I distinctly remember it was the month of May, and Chennai was experiencing the ‘Agni Nakshatram’ phase. A time where temperatures soar and the land gets parched. After lunch, my father was regaling us with his college days antics when the talk slowly drifted toward “a place in the city that has the power to magically transport you to the bygone eras”. I recall the intrigue that sparked within me hearing those words. That was my introduction to the Madras Literary Society. Built almost two centuries ago, the library stands today as a proud repository of the history, heritage, and architecture of our country.
In writing this article, I wish to bring alive some of the magic I experienced during my weekend visits to the library.
Established in the 1880s, the library – one of the largest lending libraries in South Asia – is a treasure trove of manuscripts, written masterpieces, fiction, and non-fiction amassed over decades.
For a bibliophile, being at this library is akin to a child being in a candy store. It would be difficult to decide which book to pick and which one to leave for another visit; when you can stop your head from swerving around to soak it all in, of course. From Aristotle’s Opera Omnia to Newton’s Principia Mathematica, and scores of books in Indian regional dialects, the library is home to more than 85,000 books.
But that is just one feather in its crown.
Madras Literary Society – An Architectural Marvel
Nestled in a green compound, the library greets you with a looming Gulmohar tree before the imposing structure attracts your attention. The exposed ochre-hued brick façade gives the building an almost a palace-like feel.
Upon entering the arched doorway you will find yourself in a well-lit hall lined with rows of 28-feet-tall bookshelves that kiss the high ceiling.
Such high ceilings, I wonder? “Primarily to bring in enough light, give ample ventilation, and also accommodate the books, which are in two-level towering shelves made of wrought iron. There is a pulley in between the shelves, to transport books from the high shelves,” intones Thirupurasundari Sevvel, the Honorary General Secretary of the library, and an accomplished architect who told me some of the fascinating nuggets about the elements of architecture and design woven through the building.
One of the highlights of the place – the pulley system, carting books from one place to another will catch you unawares. When I showed a picture to one of my kids, he exclaimed, “Just like Hogwarts!”. I smiled, seeing in my little one hints of the same fascination I had for the library as a child.
The library, among the many admirers who have been also charmed by its sheer quaint air, also boasts of having hosted illustrious visitors like Subhas Chandra Bose, Annie Besant, and Dr S Radhakrishnan.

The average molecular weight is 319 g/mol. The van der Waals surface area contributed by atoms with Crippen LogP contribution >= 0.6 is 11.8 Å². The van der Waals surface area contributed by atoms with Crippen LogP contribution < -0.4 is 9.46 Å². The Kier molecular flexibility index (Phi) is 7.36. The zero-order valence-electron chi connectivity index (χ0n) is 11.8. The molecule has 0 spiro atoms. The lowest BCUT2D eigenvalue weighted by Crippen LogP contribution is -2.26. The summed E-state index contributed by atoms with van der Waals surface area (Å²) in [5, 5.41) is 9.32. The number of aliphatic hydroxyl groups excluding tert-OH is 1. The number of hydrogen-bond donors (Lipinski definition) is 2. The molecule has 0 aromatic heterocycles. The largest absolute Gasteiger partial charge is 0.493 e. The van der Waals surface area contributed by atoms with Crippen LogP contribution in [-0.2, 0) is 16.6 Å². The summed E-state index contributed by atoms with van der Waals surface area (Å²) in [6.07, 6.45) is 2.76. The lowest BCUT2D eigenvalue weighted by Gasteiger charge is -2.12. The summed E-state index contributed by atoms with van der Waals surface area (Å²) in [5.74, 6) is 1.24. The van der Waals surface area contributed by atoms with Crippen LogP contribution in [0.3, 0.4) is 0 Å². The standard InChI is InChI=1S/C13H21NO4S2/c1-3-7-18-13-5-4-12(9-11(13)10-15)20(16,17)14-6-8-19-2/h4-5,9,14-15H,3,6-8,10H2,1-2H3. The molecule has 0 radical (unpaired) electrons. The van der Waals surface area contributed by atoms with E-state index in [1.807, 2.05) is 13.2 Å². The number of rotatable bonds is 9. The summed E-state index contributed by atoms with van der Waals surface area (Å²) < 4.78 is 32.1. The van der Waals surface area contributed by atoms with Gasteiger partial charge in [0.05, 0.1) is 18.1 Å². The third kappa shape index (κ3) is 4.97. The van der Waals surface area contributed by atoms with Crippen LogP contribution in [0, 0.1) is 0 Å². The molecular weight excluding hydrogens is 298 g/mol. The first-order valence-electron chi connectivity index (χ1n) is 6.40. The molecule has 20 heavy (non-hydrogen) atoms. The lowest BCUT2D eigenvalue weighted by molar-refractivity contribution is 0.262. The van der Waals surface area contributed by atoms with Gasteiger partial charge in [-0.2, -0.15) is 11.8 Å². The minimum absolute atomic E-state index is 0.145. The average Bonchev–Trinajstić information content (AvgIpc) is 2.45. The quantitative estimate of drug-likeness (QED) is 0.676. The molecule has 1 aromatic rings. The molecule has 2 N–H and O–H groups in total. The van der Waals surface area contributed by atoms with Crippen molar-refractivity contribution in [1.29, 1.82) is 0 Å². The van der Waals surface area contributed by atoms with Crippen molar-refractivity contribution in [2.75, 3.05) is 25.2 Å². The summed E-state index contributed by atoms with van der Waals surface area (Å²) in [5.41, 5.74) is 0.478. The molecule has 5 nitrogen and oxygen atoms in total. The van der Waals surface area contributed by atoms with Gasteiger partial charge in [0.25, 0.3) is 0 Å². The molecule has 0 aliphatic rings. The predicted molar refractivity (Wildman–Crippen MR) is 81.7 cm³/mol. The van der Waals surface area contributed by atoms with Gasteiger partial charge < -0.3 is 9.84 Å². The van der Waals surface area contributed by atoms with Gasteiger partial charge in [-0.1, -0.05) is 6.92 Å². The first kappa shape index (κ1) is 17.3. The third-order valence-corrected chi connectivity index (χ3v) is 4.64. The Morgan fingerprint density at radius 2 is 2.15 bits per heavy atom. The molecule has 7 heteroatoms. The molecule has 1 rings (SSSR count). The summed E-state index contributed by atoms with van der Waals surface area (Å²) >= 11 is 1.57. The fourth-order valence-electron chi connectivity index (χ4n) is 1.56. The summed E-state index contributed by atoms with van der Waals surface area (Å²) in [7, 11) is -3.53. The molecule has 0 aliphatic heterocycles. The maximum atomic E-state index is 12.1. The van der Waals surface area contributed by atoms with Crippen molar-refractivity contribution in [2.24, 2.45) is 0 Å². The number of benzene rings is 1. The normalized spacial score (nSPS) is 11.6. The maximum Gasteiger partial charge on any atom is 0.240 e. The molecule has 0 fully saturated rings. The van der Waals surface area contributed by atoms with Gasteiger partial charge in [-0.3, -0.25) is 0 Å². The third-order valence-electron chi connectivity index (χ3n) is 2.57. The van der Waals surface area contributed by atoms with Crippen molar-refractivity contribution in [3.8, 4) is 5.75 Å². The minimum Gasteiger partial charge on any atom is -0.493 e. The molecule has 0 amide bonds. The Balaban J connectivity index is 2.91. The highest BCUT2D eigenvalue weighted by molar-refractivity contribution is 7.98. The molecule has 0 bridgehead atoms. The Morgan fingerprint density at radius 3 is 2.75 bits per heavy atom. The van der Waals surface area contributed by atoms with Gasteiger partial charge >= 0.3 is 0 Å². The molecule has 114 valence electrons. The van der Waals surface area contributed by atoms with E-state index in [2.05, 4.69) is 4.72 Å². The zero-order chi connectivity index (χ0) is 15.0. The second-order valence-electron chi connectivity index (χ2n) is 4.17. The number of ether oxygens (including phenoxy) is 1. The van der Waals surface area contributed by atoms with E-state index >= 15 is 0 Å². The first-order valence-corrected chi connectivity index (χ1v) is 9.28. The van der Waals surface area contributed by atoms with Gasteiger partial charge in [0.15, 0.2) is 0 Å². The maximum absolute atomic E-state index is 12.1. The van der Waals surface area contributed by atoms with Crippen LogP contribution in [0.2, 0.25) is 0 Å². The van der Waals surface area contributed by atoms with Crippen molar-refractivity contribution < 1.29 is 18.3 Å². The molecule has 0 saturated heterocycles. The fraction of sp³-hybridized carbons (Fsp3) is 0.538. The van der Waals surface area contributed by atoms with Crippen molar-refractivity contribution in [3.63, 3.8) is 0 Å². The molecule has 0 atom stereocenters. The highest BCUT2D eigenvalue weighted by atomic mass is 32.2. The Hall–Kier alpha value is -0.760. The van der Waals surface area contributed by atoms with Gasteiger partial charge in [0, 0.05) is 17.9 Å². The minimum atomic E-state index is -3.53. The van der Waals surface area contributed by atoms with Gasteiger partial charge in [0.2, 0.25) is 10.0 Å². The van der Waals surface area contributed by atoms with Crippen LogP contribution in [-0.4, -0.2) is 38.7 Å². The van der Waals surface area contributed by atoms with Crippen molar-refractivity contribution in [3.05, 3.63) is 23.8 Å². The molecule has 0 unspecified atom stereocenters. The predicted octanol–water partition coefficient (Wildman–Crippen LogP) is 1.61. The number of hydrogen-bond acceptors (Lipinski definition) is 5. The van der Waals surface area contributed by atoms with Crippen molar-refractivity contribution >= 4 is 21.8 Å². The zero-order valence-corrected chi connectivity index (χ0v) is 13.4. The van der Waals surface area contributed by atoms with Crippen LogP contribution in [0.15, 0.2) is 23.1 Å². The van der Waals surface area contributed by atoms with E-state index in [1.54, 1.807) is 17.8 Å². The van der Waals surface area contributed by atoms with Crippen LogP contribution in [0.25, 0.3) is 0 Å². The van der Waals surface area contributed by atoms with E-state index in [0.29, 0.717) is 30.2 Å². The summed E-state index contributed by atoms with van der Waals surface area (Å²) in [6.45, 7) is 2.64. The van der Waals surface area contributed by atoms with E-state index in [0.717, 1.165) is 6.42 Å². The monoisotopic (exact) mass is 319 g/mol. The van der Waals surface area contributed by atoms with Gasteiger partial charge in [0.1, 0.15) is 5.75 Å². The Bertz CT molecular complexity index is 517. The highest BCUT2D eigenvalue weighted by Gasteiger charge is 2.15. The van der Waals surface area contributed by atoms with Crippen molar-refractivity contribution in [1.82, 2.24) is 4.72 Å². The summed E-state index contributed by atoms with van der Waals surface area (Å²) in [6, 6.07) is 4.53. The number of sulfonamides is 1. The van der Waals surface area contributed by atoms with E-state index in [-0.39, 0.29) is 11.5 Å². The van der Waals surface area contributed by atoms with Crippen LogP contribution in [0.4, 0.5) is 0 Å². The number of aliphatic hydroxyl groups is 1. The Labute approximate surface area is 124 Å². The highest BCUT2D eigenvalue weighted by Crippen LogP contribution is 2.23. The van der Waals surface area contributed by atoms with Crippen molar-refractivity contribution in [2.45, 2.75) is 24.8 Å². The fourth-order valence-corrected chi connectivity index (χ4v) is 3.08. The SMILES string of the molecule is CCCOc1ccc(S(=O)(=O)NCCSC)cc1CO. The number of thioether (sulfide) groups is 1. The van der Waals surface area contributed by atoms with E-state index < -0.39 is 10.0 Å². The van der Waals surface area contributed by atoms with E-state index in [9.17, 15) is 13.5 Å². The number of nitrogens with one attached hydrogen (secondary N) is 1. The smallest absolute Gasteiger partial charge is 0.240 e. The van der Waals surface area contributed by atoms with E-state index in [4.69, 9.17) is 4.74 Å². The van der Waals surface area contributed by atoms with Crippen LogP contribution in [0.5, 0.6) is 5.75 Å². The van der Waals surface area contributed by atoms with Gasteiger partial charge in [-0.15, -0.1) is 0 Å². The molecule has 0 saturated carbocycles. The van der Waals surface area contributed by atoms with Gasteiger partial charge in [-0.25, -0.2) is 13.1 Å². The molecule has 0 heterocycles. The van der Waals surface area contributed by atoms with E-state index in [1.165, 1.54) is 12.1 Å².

It is always alive with people, readers, students, travellers — all gravitate toward the building, just like magic. Until the pandemic struck, that is. Would you believe that the library, until the lockdown, had never been closed even for a day since it was established in the 1800s?
I asked Thirupurasundari what, according to her, makes this library so special.
Three Key Ingredients of a Good Building Structure
According to Thirupurasundari, there are three key ingredients needed for a structure to work – Climatic adaptability, acoustic features, and the lighting, and the library has them all!
“You see, the design of the building with its double-layered windows, and Madras terrace roof, not to forget the lime plaster finish, provides ample natural ventilation and lends it climate-adaptive properties,” she tells me.
She further says that even small things like the placement of the mike can make a difference to the acoustics inside the building. As for that, Assistant Librarian Vinayagam takes meticulous care of the arrangements and mike placements during public gatherings or seminars.
I personally feel what makes this space truly special are the people who have been working to keep it going – the Head Librarian Uma Maheshwari who has been with the library for over two and a half decades, Vinayagan who has been employed for over 17 years or Marthamma who has been taking care of the library for four decades. I am sure they all have their own stories to share about the visitors, the books, and the nooks and crannies at the library.
“They are the pillars on which this structure stands tall,” shares Thirupurasundari with a smile.
Whether you appreciate literature or are an ardent admirer of beautiful buildings, you can spend hours at the Madras Literary Society, doing so much or just about nothing. Plan a trip to the library when you are in Chennai next and just soak in its rich history.
If the article has kindled an interest in you, then you can follow the Madras Literary Society on Instagram, Facebook, or reach out via e-mail at – email@example.com. You could volunteer to help around at MLS as well!
Cover Photo: Mohammed Rafiq
(Edited by Saiqua Sultan)